The UK's commitment to achieving a 20 per cent reduction in greenhouse gas emissions by 2020 may be raised to 30 per cent (driven in part by reduced energy consumption from the recession). Local authorities ("LAs") are now being encouraged to play their part in meeting emissions targets by both championing energy efficiency and renewable energy generation.
Whilst LAs were always able to generate renewable electricity for their own use, the Department of Energy and Climate Change ("DECC") has announced draft legislation1 (the "Renewable Electricity Sales Order") to remove a restriction which prevented LAs from selling electricity; a restriction2 which was designed to protect the privatised electricity generators. Under the draft legislation, LAs which sponsor renewable energy developments may now benefit not only from lower energy bills for their own consumption, but also from central government financial incentives such as Feed in Tariffs (FIT) (applicable to electricity generation projects up to 5MW) and the Renewables Obligation (generally applicable to larger scale electricity generation projects), both for generating renewable electricity and for exporting it to the national grid for sale.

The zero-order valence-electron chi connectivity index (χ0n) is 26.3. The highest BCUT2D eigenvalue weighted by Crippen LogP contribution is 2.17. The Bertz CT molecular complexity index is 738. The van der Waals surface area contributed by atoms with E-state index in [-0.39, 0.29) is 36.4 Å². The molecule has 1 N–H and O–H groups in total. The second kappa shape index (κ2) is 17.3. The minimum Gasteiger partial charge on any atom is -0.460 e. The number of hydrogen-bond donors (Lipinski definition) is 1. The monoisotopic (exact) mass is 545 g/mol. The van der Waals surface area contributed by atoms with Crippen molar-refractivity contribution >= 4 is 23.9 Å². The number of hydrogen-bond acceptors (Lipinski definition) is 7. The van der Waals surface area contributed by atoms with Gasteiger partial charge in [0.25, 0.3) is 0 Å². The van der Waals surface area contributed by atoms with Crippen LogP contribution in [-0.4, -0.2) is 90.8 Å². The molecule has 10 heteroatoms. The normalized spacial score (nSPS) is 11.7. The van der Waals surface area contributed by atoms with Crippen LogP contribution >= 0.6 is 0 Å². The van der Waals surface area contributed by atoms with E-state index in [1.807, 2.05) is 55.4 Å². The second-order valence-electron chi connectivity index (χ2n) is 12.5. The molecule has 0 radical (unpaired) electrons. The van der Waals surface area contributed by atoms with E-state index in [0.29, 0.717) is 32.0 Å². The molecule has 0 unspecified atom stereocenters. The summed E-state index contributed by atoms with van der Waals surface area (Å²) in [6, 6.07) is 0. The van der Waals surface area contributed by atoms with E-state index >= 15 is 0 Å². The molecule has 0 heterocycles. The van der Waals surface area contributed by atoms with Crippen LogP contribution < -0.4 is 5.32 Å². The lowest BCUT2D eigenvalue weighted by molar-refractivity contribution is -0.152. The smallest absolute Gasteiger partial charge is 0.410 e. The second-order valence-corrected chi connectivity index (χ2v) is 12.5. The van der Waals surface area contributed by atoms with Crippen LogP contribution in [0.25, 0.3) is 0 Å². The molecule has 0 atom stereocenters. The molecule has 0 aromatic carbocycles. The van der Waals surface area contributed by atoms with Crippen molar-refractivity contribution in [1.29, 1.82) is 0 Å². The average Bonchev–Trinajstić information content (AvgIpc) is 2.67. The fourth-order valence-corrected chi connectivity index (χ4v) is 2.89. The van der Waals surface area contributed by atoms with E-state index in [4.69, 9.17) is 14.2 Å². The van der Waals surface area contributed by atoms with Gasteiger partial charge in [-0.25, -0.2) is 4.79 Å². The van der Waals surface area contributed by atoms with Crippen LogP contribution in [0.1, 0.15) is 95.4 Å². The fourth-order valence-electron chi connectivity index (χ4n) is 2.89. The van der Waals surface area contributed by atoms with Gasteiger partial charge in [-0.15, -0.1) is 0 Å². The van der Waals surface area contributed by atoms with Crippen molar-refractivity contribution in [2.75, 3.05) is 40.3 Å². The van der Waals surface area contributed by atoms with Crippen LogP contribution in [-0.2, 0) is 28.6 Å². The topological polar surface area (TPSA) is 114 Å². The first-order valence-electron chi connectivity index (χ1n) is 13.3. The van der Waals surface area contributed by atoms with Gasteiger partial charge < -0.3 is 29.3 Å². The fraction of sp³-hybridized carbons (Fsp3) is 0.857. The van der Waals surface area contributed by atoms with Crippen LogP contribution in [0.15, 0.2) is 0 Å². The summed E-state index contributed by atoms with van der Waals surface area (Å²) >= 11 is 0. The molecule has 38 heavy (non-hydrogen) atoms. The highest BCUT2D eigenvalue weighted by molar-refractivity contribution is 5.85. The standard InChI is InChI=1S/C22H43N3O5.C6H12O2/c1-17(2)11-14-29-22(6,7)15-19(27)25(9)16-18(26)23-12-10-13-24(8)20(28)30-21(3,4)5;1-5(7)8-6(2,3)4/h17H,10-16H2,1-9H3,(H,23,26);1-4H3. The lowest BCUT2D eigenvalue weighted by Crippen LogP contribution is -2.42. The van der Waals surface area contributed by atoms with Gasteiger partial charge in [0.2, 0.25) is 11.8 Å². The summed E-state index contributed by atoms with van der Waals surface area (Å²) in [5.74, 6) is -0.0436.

LAs will be monitoring also the potentially higher returns (and unlimited project size) currently planned (but not finalised) under the Renewable Heat Incentive (RHI) (which is designed to encourage the renewable generation of heat with a tariff targeted upon a 12 per cent return on initial capital) which is currently due to be implemented in April 2011, subject to a funding decision expected after the October spending review.
Under the Renewable Electricity Sales Order, LAs will be able to sell electricity generated from:
biogases;biomass;hydropower;landfill gas;marine;sewage treatment gas;solar PV; andwind.
According to DECC, only 0.01 per cent of electricity in England is generated by local authorities and means, according to Gary Porter of the Local Government Association: